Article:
Passenger car registrations in EU during the ten months ended October 2020 dipped around 27% year over year to 8 million units. This marked the worst decline, outpacing the slump during the 2009 financial crisis.
The auto market in Europe is in murky waters. Production and sales of vehicles in Europe had already taken a hit amid economic slowdown, challenges associated with electric vehicle rollout and detrimental effects of the U.S.-Sino trade tiff.
The coronavirus outbreak further compounded the woes. European car registrations fell from January to August 2020 amid the pandemic-led sluggish demand, followed by a surprising one-month reprieve in September. However, the rebound failed to sustain amid another wave of coronavirus. Sales for October regressed as a result of reimposition of restrictions in many countries amid rising coronavirus cases.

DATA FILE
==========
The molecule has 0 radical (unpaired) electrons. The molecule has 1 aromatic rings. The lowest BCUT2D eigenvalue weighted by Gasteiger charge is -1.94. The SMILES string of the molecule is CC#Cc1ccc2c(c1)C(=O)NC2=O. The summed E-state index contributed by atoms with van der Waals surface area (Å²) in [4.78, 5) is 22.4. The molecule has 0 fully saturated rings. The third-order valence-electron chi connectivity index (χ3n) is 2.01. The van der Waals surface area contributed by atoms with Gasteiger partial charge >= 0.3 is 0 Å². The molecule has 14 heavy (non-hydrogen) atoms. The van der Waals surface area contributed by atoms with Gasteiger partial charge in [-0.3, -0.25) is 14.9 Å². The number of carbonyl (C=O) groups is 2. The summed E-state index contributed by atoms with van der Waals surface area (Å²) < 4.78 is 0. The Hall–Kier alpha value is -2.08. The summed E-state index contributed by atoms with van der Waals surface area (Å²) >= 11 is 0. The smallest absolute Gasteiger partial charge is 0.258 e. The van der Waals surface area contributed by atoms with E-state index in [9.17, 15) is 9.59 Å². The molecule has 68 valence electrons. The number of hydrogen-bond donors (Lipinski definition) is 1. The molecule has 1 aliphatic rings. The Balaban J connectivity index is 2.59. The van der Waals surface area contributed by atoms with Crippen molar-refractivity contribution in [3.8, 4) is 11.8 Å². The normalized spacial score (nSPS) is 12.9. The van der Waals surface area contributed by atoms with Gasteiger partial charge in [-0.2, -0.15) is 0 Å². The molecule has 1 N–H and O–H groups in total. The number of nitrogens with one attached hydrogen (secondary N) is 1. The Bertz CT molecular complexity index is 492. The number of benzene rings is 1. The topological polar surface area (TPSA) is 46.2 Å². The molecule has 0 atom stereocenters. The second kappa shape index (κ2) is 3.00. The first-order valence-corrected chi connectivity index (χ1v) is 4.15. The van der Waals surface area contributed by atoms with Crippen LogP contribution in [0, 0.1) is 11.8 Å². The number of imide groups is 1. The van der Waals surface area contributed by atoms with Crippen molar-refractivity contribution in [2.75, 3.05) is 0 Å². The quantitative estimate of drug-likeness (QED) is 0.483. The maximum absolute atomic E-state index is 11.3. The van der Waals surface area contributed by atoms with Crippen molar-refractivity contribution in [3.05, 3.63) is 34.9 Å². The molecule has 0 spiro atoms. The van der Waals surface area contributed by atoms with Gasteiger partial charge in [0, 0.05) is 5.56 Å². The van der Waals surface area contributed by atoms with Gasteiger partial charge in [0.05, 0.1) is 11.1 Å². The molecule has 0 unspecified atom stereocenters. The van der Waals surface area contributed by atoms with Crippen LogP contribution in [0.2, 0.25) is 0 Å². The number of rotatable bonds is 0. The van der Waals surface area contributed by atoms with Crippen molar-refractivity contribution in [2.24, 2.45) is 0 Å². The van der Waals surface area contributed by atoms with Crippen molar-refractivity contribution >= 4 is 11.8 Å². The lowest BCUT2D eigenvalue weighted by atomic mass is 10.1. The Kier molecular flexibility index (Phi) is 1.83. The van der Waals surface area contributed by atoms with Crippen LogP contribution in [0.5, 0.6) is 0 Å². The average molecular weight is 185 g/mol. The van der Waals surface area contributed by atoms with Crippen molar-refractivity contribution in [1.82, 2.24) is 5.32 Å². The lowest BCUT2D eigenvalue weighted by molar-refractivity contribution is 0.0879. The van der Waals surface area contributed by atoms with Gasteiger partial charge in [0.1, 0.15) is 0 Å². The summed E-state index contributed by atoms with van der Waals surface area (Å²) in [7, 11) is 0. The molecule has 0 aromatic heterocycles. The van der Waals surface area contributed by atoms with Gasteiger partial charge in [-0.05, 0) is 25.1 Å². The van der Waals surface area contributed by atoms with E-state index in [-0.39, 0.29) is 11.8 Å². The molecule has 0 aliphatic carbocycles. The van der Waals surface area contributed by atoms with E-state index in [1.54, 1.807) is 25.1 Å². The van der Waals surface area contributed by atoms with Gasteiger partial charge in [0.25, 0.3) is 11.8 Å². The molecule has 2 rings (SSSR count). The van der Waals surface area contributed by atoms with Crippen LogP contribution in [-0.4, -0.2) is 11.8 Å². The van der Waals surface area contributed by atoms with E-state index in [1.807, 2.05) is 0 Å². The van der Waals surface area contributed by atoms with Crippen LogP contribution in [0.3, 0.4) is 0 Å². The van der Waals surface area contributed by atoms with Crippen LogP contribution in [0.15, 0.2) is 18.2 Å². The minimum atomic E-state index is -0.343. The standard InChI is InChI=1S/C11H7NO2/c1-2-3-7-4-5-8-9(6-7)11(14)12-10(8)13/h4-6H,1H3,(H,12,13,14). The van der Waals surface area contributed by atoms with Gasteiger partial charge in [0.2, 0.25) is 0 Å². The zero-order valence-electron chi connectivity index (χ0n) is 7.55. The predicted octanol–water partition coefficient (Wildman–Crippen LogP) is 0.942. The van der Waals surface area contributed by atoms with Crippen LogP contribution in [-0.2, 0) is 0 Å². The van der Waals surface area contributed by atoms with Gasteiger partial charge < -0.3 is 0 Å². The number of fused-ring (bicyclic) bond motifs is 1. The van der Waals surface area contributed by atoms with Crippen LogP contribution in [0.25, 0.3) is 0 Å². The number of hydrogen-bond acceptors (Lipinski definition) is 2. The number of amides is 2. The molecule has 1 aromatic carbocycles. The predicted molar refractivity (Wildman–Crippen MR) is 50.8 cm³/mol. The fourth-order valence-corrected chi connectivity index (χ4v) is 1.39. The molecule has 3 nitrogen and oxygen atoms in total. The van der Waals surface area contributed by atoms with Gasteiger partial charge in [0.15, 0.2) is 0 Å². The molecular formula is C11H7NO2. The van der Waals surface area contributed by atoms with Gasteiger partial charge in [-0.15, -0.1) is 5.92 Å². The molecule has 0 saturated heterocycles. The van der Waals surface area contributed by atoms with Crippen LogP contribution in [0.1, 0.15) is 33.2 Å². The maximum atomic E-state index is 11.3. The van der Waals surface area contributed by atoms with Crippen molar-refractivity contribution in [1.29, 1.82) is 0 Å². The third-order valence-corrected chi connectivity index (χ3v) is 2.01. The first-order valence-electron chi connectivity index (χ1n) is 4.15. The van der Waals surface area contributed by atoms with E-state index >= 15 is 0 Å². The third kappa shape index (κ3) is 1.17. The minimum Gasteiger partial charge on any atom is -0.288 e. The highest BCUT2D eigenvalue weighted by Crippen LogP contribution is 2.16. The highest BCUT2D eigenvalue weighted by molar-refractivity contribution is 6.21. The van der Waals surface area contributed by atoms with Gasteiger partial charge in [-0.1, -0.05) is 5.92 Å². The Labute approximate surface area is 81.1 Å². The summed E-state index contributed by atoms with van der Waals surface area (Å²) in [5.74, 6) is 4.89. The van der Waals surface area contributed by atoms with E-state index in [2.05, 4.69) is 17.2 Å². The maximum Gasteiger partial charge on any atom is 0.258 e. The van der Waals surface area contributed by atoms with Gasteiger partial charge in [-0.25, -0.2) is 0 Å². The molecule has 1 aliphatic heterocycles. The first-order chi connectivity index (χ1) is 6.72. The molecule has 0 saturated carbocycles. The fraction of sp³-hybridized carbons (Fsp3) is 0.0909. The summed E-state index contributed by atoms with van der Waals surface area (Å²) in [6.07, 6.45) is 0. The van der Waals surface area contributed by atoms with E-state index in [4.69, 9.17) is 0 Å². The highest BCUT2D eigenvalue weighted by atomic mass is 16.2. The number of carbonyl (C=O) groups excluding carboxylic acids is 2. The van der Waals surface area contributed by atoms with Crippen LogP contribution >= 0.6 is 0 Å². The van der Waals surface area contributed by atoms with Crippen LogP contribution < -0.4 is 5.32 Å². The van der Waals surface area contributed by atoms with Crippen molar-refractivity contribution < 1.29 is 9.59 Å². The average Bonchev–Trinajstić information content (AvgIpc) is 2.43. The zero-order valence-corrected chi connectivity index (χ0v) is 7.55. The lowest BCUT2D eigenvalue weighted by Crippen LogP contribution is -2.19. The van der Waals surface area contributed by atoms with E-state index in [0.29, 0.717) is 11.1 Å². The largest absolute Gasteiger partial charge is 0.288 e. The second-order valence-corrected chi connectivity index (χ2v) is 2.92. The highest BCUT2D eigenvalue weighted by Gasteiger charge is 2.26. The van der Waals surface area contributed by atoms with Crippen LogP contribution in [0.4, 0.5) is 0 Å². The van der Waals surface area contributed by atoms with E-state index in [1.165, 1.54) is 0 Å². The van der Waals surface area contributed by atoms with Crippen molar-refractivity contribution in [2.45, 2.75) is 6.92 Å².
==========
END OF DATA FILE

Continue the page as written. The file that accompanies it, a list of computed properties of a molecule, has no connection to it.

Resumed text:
Per European Automobile Manufacturers Association, passenger car sales in Europe again slipped into the negative territory in October, reversing the first increase this year in September. Registration of new cars in the European Union (EU) totaled 953,615 units in October, down 7.8% year over year.
Demand of vehicles declined across all the four major markets in Europe last month. While car sales plummeted 21% year over year in Spain, France witnessed a drop of 9.5% in new passenger car registrations. Sales in Germany and Italy slid 3.6% and 0.2%, respectively, on a year-over-year basis. In fact, sales declined across all EU markets expect Romania and Ireland.